Those all didn't quite fit my ideal, but they got close, so close as to scratch the surface and release a kind of warmth, that mimicked what I think I'd feel if I got Christmas all the other ways I got it. And when it comes to everyone else, I imagine their ideals for the season are just as unreachable and impossible as my own [maybe not? Who can say?], but doing something small, to get them close to that, to make that scratch... I can do that. I can put my own baggage down long enough to hand them a gift, to tell them a story. Or just listen to one of theirs. "Here, have a drink, some eggnog, some cider, maybe something stronger... and there's candy, but not too much, because there's dinner later." Yeah. If I can find a way to get someone something that makes them feel even a little bit like that, let them have that reminder of a time, or a place that was ideal. Or one they think would be.

Right now, I'm capitalizing, enjoying a bunch of Christmas specials, doing what I tend to do, remarking on things I probably never appreciated as a kid, that "A Charlie Brown Christmas" debuted in 1965. That even after growing up with the characters, the appearance of the Sesame Street gang during a "Muppet Family Christmas" looks vaguely Lord of the Rings-esque, Bert and Ernie descending on Ma Bear's house with a dracula, a cadre of monsters, and a giant bird in tow. And just marveling at how vibrant and... well, actually animated "Mickey's Christmas Carol" looks, with painted background but books bouncing and chains getting caught on something, and then you realize it was made in 1983 and you can't help but wonder why more cartoons don't look better now.

I mean, if you're like me, a grown man who still watches cartoons [if you're not, I'm surprised, though pleasantly because I'd think the previous demographic might be one of the only I appeal to].

Other movies are on the horizon too: Emmet Otter's Jug-Band Christmas, and Die Hard [for the second time!], and hell, I may even work one of the Home Alone's into the rotation. Only out of respect, of course, for our recently departed. Gremlins, could happen, and I have a deep need to see The Ref as well. And yes, I realize, hitting this stride with only two days to really enjoy it seems a bit crazy, a bit crunched for time, but hey... it's not like I have any other plans for Christmas anyway.

Don't know if I'll post again before the big day. So, to everyone reading, if anyone is, have a wonderful holiday. Appreciate that which you have, and those who you have close, not because some have less, or none, or no one, but just because you do. And if you don't, if you are without or alone this time of year... then get smashed, or turn on "PeeWee's Christmas Special," or one of the "Rugrats" cartoons about Hanukkah [some of the best modern holiday specials in my opinion]. Or something else, something you like, that makes you happy, that reminds you of what time of year it is, and will make it better, or special to you.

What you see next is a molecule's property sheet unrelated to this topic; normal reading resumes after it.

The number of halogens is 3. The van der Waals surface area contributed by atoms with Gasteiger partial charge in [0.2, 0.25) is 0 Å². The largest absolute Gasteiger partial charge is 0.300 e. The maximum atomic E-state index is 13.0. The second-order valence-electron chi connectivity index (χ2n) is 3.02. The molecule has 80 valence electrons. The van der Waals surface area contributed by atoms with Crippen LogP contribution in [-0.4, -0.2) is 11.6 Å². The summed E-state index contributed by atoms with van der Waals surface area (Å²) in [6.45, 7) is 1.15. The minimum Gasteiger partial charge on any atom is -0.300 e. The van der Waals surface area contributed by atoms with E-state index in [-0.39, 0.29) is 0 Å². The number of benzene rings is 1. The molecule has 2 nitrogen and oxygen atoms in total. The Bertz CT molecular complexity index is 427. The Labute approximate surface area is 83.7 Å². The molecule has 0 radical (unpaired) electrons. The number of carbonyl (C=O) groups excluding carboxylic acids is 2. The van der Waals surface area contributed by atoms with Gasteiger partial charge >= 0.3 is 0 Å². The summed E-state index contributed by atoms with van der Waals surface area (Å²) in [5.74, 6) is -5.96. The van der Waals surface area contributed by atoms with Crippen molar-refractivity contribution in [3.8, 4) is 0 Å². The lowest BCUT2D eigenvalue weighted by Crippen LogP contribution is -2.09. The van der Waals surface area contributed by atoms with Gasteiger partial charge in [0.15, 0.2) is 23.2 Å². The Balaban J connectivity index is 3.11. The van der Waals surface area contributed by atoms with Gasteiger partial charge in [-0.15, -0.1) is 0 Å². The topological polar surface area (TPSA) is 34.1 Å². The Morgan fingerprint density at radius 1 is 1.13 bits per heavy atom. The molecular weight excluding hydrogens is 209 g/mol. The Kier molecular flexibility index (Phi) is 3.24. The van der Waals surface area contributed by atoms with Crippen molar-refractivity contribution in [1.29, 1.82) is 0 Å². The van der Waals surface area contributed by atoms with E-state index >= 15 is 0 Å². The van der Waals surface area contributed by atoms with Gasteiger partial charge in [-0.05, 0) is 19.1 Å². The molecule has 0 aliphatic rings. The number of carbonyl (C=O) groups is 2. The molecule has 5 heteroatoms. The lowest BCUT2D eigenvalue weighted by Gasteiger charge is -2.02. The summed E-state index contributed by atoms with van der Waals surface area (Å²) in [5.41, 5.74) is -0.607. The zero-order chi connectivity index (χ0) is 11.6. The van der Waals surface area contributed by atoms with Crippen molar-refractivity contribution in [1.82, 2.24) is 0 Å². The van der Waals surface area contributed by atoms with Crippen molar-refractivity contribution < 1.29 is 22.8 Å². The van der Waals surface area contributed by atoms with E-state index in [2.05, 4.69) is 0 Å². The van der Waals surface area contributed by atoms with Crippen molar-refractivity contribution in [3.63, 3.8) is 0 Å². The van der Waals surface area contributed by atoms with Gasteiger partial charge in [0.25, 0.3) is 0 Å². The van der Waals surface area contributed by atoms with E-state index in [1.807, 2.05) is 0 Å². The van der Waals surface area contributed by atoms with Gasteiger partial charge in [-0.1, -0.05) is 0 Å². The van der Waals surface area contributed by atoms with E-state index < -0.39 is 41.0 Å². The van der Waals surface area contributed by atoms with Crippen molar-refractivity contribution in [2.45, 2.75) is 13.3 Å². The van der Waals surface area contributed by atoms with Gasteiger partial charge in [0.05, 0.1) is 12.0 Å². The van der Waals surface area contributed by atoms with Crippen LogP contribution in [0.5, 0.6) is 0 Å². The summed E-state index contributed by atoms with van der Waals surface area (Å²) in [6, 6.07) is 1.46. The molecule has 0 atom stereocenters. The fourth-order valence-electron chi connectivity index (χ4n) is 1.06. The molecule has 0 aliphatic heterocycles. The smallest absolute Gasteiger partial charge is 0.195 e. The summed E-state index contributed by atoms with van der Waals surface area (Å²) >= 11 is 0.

Me? Sometimes I just listen to The Clash's "London Calling."

I'm not kidding.

Merry Christmas, everyone.

5 comments :: Lights Please.

  1. We collect a lot of dead skin from Christmases past and try to wear it, pretending it can still cover us with childhood wonder, but I think you're pretty creative just to have all those options of things to do. Who are we measuring ourselves against anyway? If I'm going to have a blue Christmas, I'll really enjoy all its shades. We can't always paint things red.

  2. Where do keep the skin the rest of the year?

    "Who are we measuring ourselves against anyway?" Yes. Yes, I quite like that.

  3. You might have seen this already, but here's a holiday classic for you.

    Rare Exports

    Hope you had a nice holiday!

  4. "The need for a partner in this particular crime is based on the possibly erroneous assumption that people are less likely to call the cops if there's two of you."

    I LOLed.

    And, for the record, I don't think there's anything wrong with hanging on to nostalgic or idealized holiday dreams, since that's what keeps the holidays alive.

  5. @Jessie - There... are... no... words. Outstanding. Hope you had a wonderful holiday too!

    @Ian - Yeah, I agree 100%. But I also know how idealized things can dampen things that would otherwise be, you know... just good, so I always try to keep that in mind. But I like your way better.